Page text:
Joan Dixon Heckel

After leaving CIE and finishing up the contract for the Nepal Literacy Linkage Project in 1996, I moved to Indonesia where I spent the next 3½ years working as a consultant for the Directorate of Community Education (DIKMAS) developing the Adult Functional Literacy Program. This was the third World Bank funded project continuing the work CIE started in the 1970s. Many of the Indonesians I worked with knew the principles of NFE because of the foundation laid by CIE.


In 2000, I moved back home to Provo, Utah and began working as an adjunct faculty member at Brigham Young University and a volunteer in the local community. For the next twelve years I built networks and collaborations across a wide range of academic disciplines and community organizations. At the university, I mainly worked with the Ballard Center for Economic Self-Reliance and the David M Kennedy Center for International Studies. These interdisciplinary centers hosted conferences and guest speakers on a range of development issues. They also served students from every major on campus and I was able to work with some amazing faculty and students from Engineering, Public Health, Law, Nursing, Economics, Sociology, Biology, Business, who were figuring out how to change the world through social entrepreneurship in their particular field. The last time I taught Introduction to International Development, I had 60 students from 30 different majors.


I also did some international work, including the development of a participatory learning and action design for a hygiene promotion project in informal settlements in Cape Town, South Africa; and serving on the education committee for the Ouelessabougou-Utah Alliance in Mali (where I connected with Maria Diarra Keita and Debbie Fredo).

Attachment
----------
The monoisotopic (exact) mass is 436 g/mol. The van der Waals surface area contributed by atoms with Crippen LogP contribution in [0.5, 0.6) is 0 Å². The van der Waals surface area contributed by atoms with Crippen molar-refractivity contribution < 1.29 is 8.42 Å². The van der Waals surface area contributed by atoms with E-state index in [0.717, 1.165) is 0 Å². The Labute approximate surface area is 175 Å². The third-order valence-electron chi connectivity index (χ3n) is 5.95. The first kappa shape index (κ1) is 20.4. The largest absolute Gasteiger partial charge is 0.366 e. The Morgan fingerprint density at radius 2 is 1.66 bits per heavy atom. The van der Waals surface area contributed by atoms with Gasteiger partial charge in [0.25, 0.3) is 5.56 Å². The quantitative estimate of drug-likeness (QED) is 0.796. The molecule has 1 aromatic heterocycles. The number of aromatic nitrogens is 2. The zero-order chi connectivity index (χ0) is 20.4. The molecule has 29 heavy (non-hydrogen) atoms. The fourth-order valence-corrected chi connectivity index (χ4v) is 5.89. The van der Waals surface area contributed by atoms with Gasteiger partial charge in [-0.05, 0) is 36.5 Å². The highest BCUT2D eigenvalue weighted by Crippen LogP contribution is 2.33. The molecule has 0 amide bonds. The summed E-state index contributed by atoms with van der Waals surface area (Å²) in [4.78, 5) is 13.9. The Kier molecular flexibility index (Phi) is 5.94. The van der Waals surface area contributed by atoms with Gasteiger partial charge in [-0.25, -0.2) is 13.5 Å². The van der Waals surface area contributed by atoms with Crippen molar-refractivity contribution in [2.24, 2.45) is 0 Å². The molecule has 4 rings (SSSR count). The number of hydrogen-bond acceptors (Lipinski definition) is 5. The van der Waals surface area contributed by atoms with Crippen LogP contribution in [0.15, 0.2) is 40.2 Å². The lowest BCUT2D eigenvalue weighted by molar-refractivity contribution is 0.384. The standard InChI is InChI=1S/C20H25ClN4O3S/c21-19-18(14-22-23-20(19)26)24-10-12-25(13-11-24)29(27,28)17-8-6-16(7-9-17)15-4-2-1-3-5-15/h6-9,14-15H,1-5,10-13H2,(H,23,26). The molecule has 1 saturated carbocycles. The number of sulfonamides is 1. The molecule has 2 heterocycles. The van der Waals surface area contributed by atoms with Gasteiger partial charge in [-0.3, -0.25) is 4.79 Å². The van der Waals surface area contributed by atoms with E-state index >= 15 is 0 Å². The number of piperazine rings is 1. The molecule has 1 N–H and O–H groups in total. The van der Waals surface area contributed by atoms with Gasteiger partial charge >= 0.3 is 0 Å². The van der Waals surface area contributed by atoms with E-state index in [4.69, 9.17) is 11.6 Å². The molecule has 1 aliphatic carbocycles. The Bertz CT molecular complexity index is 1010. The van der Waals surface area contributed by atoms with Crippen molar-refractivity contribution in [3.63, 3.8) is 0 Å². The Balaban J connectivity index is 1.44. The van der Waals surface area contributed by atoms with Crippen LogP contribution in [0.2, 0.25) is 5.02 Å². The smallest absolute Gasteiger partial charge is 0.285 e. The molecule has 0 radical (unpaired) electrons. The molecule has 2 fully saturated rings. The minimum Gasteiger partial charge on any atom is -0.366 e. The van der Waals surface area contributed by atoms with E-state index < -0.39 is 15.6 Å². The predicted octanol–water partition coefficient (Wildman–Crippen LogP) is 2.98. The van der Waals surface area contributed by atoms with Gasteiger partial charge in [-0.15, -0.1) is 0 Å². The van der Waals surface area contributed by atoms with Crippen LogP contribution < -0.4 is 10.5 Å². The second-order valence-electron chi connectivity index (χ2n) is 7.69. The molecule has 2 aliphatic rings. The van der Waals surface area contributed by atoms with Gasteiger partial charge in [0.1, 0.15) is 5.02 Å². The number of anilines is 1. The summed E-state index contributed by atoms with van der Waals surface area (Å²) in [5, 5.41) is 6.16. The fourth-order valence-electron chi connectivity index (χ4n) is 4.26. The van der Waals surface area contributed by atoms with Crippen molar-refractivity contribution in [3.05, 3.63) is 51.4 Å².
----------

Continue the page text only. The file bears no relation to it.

In my effort to make a difference in my local community, I facilitated the creation of a weekly meeting called Timpanogos Community Network where teachers, outreach workers, managers, volunteers, etc. from schools, banks, the library, city government, county health, Red Cross, United Way, school district, Workforce Services, neighborhood leaders, transportation department, churches, law students, hospital came together to figure out how to connect with the rapidly growing Hispanic population in Utah County. Through this network, we created Centro Hispano to provide education and referral services, an annual Festival Latino Americano, and a Low-Income Taxpayer Clinic. In addition the Hispanic participants in our network initiated important changes in the schools, Utah Valley University and other organizations that impacted lives of many immigrant families in our community.


In early 2013, I felt the need to get back into International Adult Literacy. As I stepped back to figure things out, a totally unexpected proposal came my way. I discovered that at age 59, you can still fall in love and start a new life. In 2015, my husband and I began serving a two year volunteer mission for The Church of Jesus Christ of Latter-day Saints. We lived in Accra, Ghana and served as Literacy Specialists for the Africa West Area, and began developing a Gospel Literacy program to build the capability of adult church members to read scriptures and church publications, teach their families and serve as leaders in their local congregations. Since returning to Utah in 2017, we have continued to work on this program. This year we are developing the Training of Trainers component so that the program can be expanded to other areas of the world.




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CIE Graduate